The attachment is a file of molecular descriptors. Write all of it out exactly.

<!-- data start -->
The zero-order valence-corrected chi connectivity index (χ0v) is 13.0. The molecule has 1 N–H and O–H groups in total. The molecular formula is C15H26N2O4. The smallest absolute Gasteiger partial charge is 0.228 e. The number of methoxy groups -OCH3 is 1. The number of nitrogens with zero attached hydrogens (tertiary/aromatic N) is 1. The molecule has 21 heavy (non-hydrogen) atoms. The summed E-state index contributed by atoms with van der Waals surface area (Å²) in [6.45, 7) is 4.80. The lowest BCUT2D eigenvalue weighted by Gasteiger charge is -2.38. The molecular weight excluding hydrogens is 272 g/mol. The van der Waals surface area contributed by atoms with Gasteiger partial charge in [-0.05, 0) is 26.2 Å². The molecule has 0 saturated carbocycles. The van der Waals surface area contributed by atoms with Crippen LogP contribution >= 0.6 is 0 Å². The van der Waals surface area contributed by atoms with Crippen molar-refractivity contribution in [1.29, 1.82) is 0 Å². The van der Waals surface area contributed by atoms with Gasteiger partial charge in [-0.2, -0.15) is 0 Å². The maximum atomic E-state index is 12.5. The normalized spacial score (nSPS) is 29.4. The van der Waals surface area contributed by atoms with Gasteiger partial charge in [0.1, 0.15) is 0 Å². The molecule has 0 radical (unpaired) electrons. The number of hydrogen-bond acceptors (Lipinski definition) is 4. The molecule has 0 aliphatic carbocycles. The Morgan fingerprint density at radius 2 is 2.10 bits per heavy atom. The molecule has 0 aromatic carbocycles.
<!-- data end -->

The zero-order valence-corrected chi connectivity index (χ0v) is 13.0. The molecule has 1 N–H and O–H groups in total. The molecular formula is C15H26N2O4. The smallest absolute Gasteiger partial charge is 0.228 e. The number of methoxy groups -OCH3 is 1. The number of nitrogens with zero attached hydrogens (tertiary/aromatic N) is 1. The molecule has 21 heavy (non-hydrogen) atoms. The summed E-state index contributed by atoms with van der Waals surface area (Å²) in [6.45, 7) is 4.80. The lowest BCUT2D eigenvalue weighted by Gasteiger charge is -2.38. The molecular weight excluding hydrogens is 272 g/mol. The van der Waals surface area contributed by atoms with Gasteiger partial charge in [-0.05, 0) is 26.2 Å². The molecule has 0 saturated carbocycles. The van der Waals surface area contributed by atoms with Crippen LogP contribution >= 0.6 is 0 Å². The van der Waals surface area contributed by atoms with Crippen molar-refractivity contribution in [1.29, 1.82) is 0 Å². The van der Waals surface area contributed by atoms with Gasteiger partial charge in [-0.2, -0.15) is 0 Å². The maximum atomic E-state index is 12.5. The normalized spacial score (nSPS) is 29.4. The van der Waals surface area contributed by atoms with Gasteiger partial charge in [0.1, 0.15) is 0 Å². The molecule has 0 radical (unpaired) electrons. The number of hydrogen-bond acceptors (Lipinski definition) is 4. The molecule has 0 aliphatic carbocycles. The Morgan fingerprint density at radius 2 is 2.10 bits per heavy atom. The molecule has 0 aromatic carbocycles.